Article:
As you may have noticed, we were excited to be St. Louis music fans this year. And there is no more substantial document of the sound of this city in 2011 than the music released by its bands and artists. It is not an exaggeration to guess that the releases in the metro area number in the thousands, and while we did not hear every one, we heard a hell of a lot of them. So in an effort to jog the memory of existing fans and introduce some excellent music to others, we will be telling you about our favorite 40 St. Louis records of 2011 in no particular order. Below, the first four.
Sweet Tooth | Japanese Void EP
It was a bittersweet year for Sweet Tooth. Or, I should say, for fans of its brand of warp-speed noisy hardcore. St. Louis's fastest punk band released its debut seven-inch, the Japanese Void EP, on Chicago's Cowabunga Records in March of this year, to critical acclaim -- then broke up, playing one last show this past Friday.
The record is a consumate ripper, blending Jellyroll Rockheads-style speed with the chaotic noise of an early Das Oath EP. The longest song is a minute and twenty seconds; most clock in at the 45 second mark. The tempo varies little, staying in the "hyper-blur" spectrum with markedly sparse breakdowns. The rhythm section is fast and tight, the guitar is noisy and loose, and vocalist Kevin Tod's snotty screams tie the whole package together neatly. It is pure punk in its most in-your-face form, relentless and altogether uncompromising.
As I said, Sweet Tooth played its final show this past Friday (December 16th) in a South City basement. Guitarist Erik, who is moving to Portland (hence the break-up) started the set off by telling the crowd to "break everything" before the band took its last fifteen-minute-long stand. And "break everything" they did....have you ever seen a drumset smashed with a sledgehammer in a packed basement, amidst repeated chants of "Let's Go Blues"? Watch this video and see what you missed:
Key Track: "Small Talk" "Small Talk" by Sweet Tooth
Place You're Most Likely to Hear the Artist: Youtube videos, records, your memories --Daniel Hill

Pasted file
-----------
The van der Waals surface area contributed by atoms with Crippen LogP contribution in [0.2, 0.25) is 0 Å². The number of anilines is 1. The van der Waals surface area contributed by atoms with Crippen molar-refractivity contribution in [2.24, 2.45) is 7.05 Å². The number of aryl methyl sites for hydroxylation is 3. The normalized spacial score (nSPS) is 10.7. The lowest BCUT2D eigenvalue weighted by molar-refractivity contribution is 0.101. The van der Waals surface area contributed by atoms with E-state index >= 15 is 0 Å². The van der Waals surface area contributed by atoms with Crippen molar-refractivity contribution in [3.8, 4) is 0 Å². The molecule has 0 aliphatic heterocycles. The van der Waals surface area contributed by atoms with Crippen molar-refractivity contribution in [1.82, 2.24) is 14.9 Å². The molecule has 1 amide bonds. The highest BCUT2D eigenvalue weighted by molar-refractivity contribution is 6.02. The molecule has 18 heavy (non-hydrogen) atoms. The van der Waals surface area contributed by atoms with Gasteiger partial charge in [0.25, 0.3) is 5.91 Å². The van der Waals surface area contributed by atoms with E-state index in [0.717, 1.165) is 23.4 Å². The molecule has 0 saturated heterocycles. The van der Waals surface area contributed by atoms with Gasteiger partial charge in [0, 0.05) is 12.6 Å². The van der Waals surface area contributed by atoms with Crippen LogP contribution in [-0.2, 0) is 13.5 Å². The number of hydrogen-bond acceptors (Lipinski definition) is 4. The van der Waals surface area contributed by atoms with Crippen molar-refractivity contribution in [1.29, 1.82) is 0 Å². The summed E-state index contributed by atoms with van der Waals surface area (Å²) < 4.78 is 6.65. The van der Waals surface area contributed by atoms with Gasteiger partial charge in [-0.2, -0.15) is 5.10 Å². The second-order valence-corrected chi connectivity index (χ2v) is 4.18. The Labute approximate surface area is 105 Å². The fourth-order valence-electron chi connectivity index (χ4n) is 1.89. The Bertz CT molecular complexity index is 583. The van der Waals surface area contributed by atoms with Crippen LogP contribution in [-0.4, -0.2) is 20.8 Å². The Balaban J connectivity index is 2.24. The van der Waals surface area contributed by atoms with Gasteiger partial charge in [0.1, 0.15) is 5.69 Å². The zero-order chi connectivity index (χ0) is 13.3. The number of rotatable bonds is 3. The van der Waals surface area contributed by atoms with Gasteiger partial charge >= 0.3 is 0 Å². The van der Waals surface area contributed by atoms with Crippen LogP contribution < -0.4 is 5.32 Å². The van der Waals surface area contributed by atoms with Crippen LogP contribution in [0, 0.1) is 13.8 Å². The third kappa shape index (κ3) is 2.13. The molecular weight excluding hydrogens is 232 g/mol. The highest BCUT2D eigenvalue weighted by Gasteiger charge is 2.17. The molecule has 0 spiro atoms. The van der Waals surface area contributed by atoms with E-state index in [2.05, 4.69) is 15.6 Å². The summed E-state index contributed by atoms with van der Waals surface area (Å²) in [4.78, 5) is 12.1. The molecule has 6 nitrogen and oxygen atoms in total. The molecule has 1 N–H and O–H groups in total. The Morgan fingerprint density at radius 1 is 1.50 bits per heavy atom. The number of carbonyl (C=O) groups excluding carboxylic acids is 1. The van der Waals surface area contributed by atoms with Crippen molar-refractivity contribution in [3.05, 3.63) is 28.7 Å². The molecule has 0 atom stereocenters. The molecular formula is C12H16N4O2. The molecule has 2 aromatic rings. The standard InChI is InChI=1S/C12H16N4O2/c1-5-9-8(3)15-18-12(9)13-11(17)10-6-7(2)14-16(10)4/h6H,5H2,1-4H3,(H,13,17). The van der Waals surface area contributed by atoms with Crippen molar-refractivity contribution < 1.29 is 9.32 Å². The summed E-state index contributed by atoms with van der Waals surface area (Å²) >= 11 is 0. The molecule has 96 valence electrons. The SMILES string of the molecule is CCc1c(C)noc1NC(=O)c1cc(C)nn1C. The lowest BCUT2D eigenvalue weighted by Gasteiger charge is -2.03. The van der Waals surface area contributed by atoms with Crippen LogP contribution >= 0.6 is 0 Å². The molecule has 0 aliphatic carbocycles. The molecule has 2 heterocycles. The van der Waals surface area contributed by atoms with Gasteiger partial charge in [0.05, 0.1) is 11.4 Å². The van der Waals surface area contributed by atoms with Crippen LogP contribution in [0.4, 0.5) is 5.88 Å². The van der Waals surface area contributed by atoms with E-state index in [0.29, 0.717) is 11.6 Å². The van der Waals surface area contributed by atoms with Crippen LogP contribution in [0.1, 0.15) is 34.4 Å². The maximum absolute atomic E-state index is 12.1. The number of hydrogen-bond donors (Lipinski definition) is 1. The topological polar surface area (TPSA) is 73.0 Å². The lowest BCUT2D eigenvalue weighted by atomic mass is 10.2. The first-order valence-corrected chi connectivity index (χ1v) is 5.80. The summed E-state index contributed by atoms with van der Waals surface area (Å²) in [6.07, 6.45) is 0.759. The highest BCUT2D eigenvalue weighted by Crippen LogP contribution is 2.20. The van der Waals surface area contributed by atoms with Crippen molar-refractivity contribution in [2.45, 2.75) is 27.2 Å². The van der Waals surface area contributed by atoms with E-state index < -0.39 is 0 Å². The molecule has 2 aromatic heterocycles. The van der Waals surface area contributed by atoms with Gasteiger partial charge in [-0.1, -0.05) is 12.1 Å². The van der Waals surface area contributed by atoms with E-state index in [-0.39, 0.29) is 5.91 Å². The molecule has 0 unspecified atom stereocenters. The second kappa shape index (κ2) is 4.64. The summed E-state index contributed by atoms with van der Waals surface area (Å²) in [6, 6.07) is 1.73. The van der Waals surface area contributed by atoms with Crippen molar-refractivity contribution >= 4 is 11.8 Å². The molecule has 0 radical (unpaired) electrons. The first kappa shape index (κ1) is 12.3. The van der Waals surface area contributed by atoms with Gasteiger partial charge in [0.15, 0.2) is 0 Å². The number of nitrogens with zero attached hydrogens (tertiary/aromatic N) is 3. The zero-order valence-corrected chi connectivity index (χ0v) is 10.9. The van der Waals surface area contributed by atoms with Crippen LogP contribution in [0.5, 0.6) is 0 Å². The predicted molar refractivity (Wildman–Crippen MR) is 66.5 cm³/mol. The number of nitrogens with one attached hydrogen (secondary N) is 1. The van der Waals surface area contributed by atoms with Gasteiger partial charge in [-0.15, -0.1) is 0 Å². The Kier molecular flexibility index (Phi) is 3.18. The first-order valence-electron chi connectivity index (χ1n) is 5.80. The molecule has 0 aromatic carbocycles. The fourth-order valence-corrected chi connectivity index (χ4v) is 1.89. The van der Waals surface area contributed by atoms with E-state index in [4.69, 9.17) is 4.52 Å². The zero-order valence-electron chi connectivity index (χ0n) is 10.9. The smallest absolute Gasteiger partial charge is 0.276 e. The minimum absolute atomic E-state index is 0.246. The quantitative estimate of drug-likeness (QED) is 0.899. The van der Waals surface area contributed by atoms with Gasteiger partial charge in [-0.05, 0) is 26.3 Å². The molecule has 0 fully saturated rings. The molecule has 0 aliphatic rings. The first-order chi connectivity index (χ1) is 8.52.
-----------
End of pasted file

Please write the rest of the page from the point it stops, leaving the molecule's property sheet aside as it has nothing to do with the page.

Union Electric | "Tunnels"/"An Irish Orphan" 7"
The Union Electric prefers to release its music in seven-inch spurts -- this two-song sliver of wax is the group's third such release in as many years. There's little doubt that the tireless pen of Tim Rakel has enough songs to fill a full-length or two, but these releases keep a tight focus on the sets of songs. Rakel has long labored in what can be broadly termed "Americana," but the Union Electric gives him his most raucous backing yet. Guitarist Glenn Burleigh (formerly of the Adversary Workers) plays snaking barbed-wire guitar lines over Rakel's rangy acoustic strums, and this mix of punk and country is winked at with a liner note thank-you to both Woody Guthrie and Joe Strummer. The A-side of this seven-inch, "Tunnels," tells of a rumored series of passageways beneath a Gold Rush town where dispossessed people are hidden away and left to create a subterranean culture. Bassist Melinda Cooper gives a harmonic lift to Rakel's stoic vocals, and guest musician Dave Anderson's pedal steel amplifies the song's country undertones.
The band continues to give voice to the forgotten and marginalized on "An Irish Orphan," which tells the story of the Irish-born, British-employed diplomat who was ultimately hanged for treason against the crown. (Fans of Rakel's work with the May Day Orchestra will be familiar with his knack for finding history's outcasts and forgotten heroes and turning their exploits into song). Rakel sounds appreciably more ragged on the B-side, and the band follows suit with a loose shuffle. But coming after the flurried tightness and melodic honey of "Tunnels," the flip side sounds like a rough demo. --Christian Schaeffer Homespun: July 28, 2011